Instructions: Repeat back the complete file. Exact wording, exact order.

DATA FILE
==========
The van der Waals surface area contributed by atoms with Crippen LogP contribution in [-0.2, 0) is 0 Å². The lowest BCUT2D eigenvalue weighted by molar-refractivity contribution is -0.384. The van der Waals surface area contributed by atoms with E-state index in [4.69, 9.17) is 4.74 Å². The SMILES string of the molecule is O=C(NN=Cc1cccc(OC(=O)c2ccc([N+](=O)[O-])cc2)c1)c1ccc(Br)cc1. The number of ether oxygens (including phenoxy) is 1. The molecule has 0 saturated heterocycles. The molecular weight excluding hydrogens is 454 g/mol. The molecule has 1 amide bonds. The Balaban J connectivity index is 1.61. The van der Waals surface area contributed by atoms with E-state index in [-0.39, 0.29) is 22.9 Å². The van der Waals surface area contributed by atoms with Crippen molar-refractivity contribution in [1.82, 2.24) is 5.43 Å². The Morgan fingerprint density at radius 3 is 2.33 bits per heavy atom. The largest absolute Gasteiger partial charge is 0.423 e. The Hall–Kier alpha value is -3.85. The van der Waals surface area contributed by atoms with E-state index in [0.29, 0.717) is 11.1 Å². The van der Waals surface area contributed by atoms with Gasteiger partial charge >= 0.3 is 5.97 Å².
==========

The van der Waals surface area contributed by atoms with Crippen LogP contribution in [-0.2, 0) is 0 Å². The lowest BCUT2D eigenvalue weighted by molar-refractivity contribution is -0.384. The van der Waals surface area contributed by atoms with E-state index in [4.69, 9.17) is 4.74 Å². The SMILES string of the molecule is O=C(NN=Cc1cccc(OC(=O)c2ccc([N+](=O)[O-])cc2)c1)c1ccc(Br)cc1. The number of ether oxygens (including phenoxy) is 1. The molecule has 0 saturated heterocycles. The molecular weight excluding hydrogens is 454 g/mol. The molecule has 1 amide bonds. The Balaban J connectivity index is 1.61. The van der Waals surface area contributed by atoms with E-state index in [-0.39, 0.29) is 22.9 Å². The van der Waals surface area contributed by atoms with Crippen molar-refractivity contribution in [1.82, 2.24) is 5.43 Å². The Morgan fingerprint density at radius 3 is 2.33 bits per heavy atom. The largest absolute Gasteiger partial charge is 0.423 e. The Hall–Kier alpha value is -3.85. The van der Waals surface area contributed by atoms with E-state index in [0.29, 0.717) is 11.1 Å². The van der Waals surface area contributed by atoms with Gasteiger partial charge >= 0.3 is 5.97 Å².